Positive Impact of Oral Hydroxychloroquine and Povidone-iodine Throat Spray for COVID-19 Prophylaxis: An Open-label Randomized Trial
Background: We examined whether existing licensed pharmacotherapies could reduce the spread of coronavirus disease 2019 (COVID-19).
Methods: An open-label parallel randomized controlled trial was performed among healthy migrant workers quarantined in a large multi-storey dormitory in Singapore. Forty clusters (each defined as individual floors of the dormitory) were randomly assigned to receive a 42-day prophylaxis regimen of either oral hydroxychloroquine (400 mg once, followed by 200 mg/day), oral ivermectin (12 mg once), povidone-iodine throat spray (3 times/day, 270 μg/day), oral zinc (80 mg/day)/vitamin C (500 mg/day) combination, or oral vitamin C, 500 mg/day. The primary outcome was laboratory evidence of SARS-CoV-2 infection as shown by either: (1) a positive serologic test for SARS-CoV-2 antibody on day 42, or (2) a positive PCR test for SARS-CoV-2 at any time between baseline and day 42.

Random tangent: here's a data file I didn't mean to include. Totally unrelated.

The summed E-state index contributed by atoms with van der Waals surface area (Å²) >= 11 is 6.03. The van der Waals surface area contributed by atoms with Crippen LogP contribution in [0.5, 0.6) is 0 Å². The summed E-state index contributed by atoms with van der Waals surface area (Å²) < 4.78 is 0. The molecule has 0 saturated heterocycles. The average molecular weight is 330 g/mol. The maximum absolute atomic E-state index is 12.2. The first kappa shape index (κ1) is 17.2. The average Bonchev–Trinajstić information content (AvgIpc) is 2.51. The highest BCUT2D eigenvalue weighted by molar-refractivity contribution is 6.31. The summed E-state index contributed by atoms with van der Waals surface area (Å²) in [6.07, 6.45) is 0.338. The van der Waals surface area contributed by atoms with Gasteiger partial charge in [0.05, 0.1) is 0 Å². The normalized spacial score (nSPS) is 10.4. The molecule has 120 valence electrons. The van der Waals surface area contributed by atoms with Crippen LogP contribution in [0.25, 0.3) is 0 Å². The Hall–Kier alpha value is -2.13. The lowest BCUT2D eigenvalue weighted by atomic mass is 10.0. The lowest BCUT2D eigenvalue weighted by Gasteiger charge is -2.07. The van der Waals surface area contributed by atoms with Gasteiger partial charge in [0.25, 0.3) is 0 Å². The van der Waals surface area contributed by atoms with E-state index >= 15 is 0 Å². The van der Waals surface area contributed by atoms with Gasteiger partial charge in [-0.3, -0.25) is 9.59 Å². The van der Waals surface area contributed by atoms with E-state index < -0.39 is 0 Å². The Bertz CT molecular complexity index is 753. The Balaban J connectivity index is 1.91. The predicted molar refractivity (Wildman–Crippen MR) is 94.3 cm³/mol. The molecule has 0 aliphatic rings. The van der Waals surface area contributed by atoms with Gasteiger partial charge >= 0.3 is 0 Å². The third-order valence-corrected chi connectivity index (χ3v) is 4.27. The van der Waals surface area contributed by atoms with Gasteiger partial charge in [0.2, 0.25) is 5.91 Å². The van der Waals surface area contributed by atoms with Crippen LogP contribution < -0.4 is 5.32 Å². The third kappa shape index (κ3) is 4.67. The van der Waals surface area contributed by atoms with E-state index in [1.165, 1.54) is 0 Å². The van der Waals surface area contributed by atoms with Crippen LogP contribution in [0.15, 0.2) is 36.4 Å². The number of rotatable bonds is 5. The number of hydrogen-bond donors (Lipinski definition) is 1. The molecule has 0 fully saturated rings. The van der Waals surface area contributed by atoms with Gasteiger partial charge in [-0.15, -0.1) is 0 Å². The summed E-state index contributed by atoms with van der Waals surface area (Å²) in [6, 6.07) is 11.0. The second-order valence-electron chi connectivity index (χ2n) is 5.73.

Results: A total of 3037 asymptomatic participants (mean age, 33.0 years; all men) who were seronegative to SARS-CoV-2 at baseline were included in the primary analysis. Follow-up was nearly complete (99.6%). Compared with vitamin C, significant absolute risk reductions (%, 98.75% confidence interval) were observed for oral hydroxychloroquine (21%, 2-42%) and povidone-iodine throat spray (24%, 7-39%). No statistically significant differences were observed with oral zinc/vitamin C combination (23%, -5 to +41%) and ivermectin (5%, -10 to +22%). Interruptions due to side effects were highest among participants who received zinc/vitamin C combination (6.9%), followed by vitamin C (4.7%), povidone-iodine (2.0%), and hydroxychloroquine (0.7%).
Conclusions: Chemoprophylaxis with either oral hydroxychloroquine or povidone-iodine throat spray was superior to oral vitamin C in reducing SARS-CoV-2 infection in young and healthy men.